Legal Job Market Report
November has been a quiet month again, but this is fairly normal as we approach Christmas. We will be writing the same thing for December! Locum assignments have actually picked up a bit, which is unusual, but permanent roles remain down. The increase in conveyancing candidates last month has now ended.
A summary of work we did in November is below (October figures in brackets).
November 2017 – Summary:
* Permanent vacancies down
* Locum assignments up
* London vacancies: 163 (165)
* South East: 393 (398)
* South West: 103 (103)
* Midlands: 55 (57)
* North West: 104 (98)
* North East: 52 (52)
* Wales: 22 (22)
Statistics for November (October in brackets)
Current live vacancies: 894 (897)
New permanent vacancies added in November: 39 (51)
New locum vacancies added in November: 28 (22)
New candidates registering: 46 (45)
Average ‘Job Strength Factor’ for new vacancies: 3.6 (Good)
TP Legal Recruitment publishes the number of new vacancies, new candidates and indicate the increase or decrease from the previous month. We aim to assist the legal profession by showing the market from our perspective. Our clients tend to be high street law firms and smaller sized commercial practices.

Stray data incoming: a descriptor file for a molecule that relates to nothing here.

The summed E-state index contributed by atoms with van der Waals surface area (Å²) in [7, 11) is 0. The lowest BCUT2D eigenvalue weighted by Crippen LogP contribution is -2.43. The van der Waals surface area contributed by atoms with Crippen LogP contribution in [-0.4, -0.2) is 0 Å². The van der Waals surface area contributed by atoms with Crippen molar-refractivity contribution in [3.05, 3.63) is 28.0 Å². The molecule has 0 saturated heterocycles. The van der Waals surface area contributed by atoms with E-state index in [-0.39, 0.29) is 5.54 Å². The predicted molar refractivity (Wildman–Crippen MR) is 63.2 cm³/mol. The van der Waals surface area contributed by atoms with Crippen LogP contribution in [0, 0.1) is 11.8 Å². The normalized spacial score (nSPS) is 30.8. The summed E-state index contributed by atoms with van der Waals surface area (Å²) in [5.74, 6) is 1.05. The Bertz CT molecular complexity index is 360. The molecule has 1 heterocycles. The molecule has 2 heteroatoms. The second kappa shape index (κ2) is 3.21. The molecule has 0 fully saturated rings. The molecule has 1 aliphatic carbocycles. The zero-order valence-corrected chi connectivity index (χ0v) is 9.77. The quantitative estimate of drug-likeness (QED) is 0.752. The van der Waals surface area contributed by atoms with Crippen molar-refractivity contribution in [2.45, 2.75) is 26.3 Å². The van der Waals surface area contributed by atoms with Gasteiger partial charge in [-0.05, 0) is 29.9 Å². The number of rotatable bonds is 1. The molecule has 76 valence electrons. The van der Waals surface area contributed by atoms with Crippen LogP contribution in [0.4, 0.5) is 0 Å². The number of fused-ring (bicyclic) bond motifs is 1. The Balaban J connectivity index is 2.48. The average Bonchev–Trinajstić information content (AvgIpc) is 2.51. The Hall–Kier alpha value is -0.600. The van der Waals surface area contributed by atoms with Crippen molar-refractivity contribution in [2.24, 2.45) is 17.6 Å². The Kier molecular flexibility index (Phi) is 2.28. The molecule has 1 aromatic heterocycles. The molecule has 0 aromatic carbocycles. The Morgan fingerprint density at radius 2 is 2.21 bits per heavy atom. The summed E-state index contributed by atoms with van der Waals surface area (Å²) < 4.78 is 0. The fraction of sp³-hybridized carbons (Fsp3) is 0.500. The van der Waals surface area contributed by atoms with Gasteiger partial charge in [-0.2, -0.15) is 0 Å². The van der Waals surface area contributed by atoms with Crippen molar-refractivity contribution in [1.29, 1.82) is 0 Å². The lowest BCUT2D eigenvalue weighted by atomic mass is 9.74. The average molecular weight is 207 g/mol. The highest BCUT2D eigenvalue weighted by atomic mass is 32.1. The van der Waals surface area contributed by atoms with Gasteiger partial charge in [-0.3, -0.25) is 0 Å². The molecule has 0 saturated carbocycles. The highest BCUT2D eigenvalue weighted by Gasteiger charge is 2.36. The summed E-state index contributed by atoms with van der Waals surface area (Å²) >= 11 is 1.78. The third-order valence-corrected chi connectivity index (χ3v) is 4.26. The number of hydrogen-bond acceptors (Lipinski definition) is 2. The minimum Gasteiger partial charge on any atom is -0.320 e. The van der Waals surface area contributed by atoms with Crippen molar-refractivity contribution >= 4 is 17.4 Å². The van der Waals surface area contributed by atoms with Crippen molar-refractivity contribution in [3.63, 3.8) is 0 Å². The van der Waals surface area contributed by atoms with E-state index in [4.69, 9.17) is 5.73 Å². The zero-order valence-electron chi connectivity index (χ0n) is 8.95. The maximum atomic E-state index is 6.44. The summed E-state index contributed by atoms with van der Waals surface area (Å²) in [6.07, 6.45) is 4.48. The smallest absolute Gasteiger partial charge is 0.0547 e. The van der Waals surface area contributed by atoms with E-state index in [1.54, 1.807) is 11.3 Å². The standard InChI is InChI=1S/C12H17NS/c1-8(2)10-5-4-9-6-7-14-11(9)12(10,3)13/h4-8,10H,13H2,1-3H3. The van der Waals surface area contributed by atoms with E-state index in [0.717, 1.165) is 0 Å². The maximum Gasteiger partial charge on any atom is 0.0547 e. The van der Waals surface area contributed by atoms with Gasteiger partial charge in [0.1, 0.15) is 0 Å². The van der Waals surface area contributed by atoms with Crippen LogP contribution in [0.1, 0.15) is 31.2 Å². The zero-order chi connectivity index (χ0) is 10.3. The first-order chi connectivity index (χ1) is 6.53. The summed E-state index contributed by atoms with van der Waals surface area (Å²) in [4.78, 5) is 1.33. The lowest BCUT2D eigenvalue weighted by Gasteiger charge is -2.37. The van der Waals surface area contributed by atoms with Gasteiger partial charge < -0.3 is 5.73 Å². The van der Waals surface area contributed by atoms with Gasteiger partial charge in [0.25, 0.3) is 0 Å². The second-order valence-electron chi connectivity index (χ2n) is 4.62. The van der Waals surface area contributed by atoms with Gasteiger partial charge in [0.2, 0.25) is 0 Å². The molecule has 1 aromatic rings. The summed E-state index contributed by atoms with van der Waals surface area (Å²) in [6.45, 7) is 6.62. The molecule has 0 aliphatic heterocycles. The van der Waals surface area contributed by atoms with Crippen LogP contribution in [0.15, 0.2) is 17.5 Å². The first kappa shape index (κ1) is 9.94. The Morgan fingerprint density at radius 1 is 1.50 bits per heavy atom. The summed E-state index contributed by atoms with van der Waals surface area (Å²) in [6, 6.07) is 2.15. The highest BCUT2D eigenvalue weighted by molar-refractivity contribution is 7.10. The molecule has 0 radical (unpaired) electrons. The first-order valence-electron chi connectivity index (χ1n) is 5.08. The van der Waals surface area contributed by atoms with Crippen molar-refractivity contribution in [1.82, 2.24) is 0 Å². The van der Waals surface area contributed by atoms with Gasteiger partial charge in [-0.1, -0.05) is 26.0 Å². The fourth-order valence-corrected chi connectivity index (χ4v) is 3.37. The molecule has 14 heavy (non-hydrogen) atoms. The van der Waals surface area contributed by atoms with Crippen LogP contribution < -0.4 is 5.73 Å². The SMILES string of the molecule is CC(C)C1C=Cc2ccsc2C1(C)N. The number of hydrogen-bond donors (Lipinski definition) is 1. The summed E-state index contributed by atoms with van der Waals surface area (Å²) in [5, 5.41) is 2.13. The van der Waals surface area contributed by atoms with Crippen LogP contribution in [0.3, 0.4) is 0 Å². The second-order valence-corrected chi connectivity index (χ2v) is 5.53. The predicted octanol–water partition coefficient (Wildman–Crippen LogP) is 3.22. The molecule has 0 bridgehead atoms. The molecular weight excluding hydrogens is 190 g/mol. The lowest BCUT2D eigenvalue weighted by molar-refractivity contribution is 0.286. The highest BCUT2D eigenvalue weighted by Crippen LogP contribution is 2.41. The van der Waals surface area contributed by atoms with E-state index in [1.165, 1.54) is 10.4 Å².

The average job strength gives a good indication of the market because:
1. A poor Job Strength on vacancies indicates a struggling market. When trade is bad, employers seek options for increasing turnover which involve sourcing candidates with their own following and no salary.
2. A strong Job Strength on vacancies indicates a buoyant market, particularly if it is in connection with an increase in numbers of new vacancies.
Vacancies are each graded 1-5, with 5 being a very strong vacancy and 1 being a very weak vacancy.
Report from the REC (Recruitment and Employers Confederation)
Key points from the November REC survey (a national survey of over 400 recruitment agencies in all sectors):
• Permanent placements and temp billings both rise at stronger rates
• Availability of candidates continues to decline sharply
• Robust demand for staff leads to further marked increases in pay
Kevin Green, REC Chief Executive says:
“Despite the current uncertainties caused by Brexit and political turmoil, recruiters are placing more people into jobs – particularly in the private sector.
Recruiters also continue to report deteriorating candidate availability and worsening skills shortages. Having less access to candidates can have severe effects, restricting businesses’ ability to grow which means they won’t be able to create jobs or increase pay for staff. Although some hirers are responding by raising starting salaries in an attempt to attract scarce talent, there’s no evidence yet this is leading to pay increases for the wider workforce and those who fail to hire will find themselves in dire straits. Creating certainty for EU workers that are already here, such as nurses, warehouse staff and chefs, is vital so that employers can plan ahead. The government must agree the transitional arrangements in relation to freedom of movement, which they have said they are potentially going to extend to March 2021. They need to define what kind of access UK employers will have to EU workers post-Brexit, at both the high and low end of the labour market. In addition, the government needs to think longer term about how to fill vacancies left by EU workers.”